Jacob won his invitation by submitting a healthy recipe in a big national competition. And out of more than 13 hundred entries, Jacob's "Picky Eater Pita Pizza Pocket" was one of 54 winners.

Jacob Hirsch joined us today in the studio.

Listen to the full interview above.

Stateside
5:51 pm
Mon July 8, 2013

Detroit is seeing a rise in 'pop-up' businesses

Coffee and ______ is Angela Foster's latest pop-up business.
Facebook

An interview with Brian Ellison and Angela Foster about pop-up businesses.

It used to be, when you would think of a "pop-up business," you would pretty much think of those Halloween stores that pop-up each September, or the fireworks tents each July, or the Christmas tree and wreath lots that appear each Thanksgiving.

But the pop-up is growing and temporary businesses or exhibitions are gaining traction in cities and towns where the Great Recession left many empty storefronts.

And the pop-up works on so many levels, both for the entrepreneur and the business districts and cities who can see new life being breathed into buildings and areas that have been way too quiet.

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Stateside
5:47 pm
Mon July 8, 2013

Dump a ton of trash in Ottawa, pay $100 - Dump a ton of trash in Michigan, pay 21 cents

It is cheaper for Canadian trash haulers to bring their garbage to Michigan than it is to dump it on their side of the border.
Flickr

An interview with Barry Rabe, who teaches public and environmental policy at the University of Michigan.

Michigan is known for its lakes, sparkling rivers, forests, and campgrounds. And for being a great, cheap place to dump your trash, at least if you’re a Canadian waste hauler.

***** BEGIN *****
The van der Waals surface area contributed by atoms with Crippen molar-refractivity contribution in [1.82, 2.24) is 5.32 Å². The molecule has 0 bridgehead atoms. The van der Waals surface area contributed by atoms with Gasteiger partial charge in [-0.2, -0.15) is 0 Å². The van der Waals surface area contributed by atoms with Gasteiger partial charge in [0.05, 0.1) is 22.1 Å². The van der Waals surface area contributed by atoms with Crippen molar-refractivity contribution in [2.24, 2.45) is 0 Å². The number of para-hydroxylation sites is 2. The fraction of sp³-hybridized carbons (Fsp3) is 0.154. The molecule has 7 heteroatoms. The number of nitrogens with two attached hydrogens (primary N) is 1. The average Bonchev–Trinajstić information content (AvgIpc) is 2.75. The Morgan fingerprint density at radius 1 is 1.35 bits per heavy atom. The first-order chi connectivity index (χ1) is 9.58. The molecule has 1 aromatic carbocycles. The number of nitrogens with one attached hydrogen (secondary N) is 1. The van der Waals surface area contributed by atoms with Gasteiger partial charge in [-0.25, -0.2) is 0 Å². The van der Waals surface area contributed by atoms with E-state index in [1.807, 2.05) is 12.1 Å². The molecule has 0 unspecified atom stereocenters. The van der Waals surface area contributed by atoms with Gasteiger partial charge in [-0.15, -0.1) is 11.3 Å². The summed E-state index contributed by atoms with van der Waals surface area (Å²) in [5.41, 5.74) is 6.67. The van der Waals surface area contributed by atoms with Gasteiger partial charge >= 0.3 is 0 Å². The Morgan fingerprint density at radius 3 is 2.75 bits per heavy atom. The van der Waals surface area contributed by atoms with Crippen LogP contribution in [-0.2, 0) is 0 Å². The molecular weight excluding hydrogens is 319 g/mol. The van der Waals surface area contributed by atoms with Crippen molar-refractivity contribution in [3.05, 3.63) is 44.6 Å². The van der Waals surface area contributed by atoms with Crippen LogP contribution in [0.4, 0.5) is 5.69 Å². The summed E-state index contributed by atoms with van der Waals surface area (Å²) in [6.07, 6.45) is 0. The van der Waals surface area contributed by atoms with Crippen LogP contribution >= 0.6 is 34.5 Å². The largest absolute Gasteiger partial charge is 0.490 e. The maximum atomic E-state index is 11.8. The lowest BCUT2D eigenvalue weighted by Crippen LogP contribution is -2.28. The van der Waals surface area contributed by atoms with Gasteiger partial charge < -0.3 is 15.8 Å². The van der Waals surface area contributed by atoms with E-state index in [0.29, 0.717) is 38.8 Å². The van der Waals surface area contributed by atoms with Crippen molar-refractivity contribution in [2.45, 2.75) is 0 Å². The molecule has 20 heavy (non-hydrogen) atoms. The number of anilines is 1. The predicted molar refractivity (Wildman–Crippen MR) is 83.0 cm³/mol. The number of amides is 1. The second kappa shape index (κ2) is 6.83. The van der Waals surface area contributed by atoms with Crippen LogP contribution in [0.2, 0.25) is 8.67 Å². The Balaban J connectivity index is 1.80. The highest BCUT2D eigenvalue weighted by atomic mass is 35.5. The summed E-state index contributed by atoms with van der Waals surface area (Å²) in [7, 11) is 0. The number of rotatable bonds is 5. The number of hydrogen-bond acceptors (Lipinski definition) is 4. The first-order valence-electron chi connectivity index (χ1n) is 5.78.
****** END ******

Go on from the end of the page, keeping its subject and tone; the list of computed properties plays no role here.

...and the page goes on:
Consider this: It costs $64 to dump a ton of trash in a landfill in Windsor, over $100 in Ottawa, and on the U.S. side of the border, you’d pay $12.99 a ton in Wisconsin.

Here in Michigan? It costs 21 cents per ton.

And that Canadian trucker hauling the trash pays just five dollars to cross at the border.

It’s a small wonder that Michigan has become a mighty attractive destination for Canadian businesses looking to get rid of their trash.

Just why is our state so ‘cheap and easy’ when it comes to Canadian trash?

Barry Rabe teaches public and environmental policy at the University of Michigan at the Gerald R. Ford School of Public Policy, and he joined us today to discuss the issue.

Listen to the full interview above.

Stateside
5:41 pm
Mon July 8, 2013

Detroit's three casinos are showing a decline in revenue

Mike Russell. Wikimedia Commons

An interview with Jake Miklojcik, the President of Michigan Consultants.

As revenue shrank and budget holes grew, the City of Detroit has turned to its three casinos for badly needed tax revenue, as well as jobs.

And at a time when an emergency manager is running the show, and bankruptcy is looming, it is not great news to hear that all three Detroit casinos posted a decline in revenue from May 2012 to May 2013.

Jake Miklojcik is the President of Michigan Consultants. He's an economic analyst, and he joined us today to talk about what’s causing the revenue drop and what can be done about it.

Listen to the full interview above.

Politics & Culture
5:36 pm
Mon July 8, 2013

Stateside for Monday, July 8th, 2013

Canada is dumping its garbage in Michigan. We took a look at why it's so cheap to haul trash over the border and the political reasons making it hard to stop.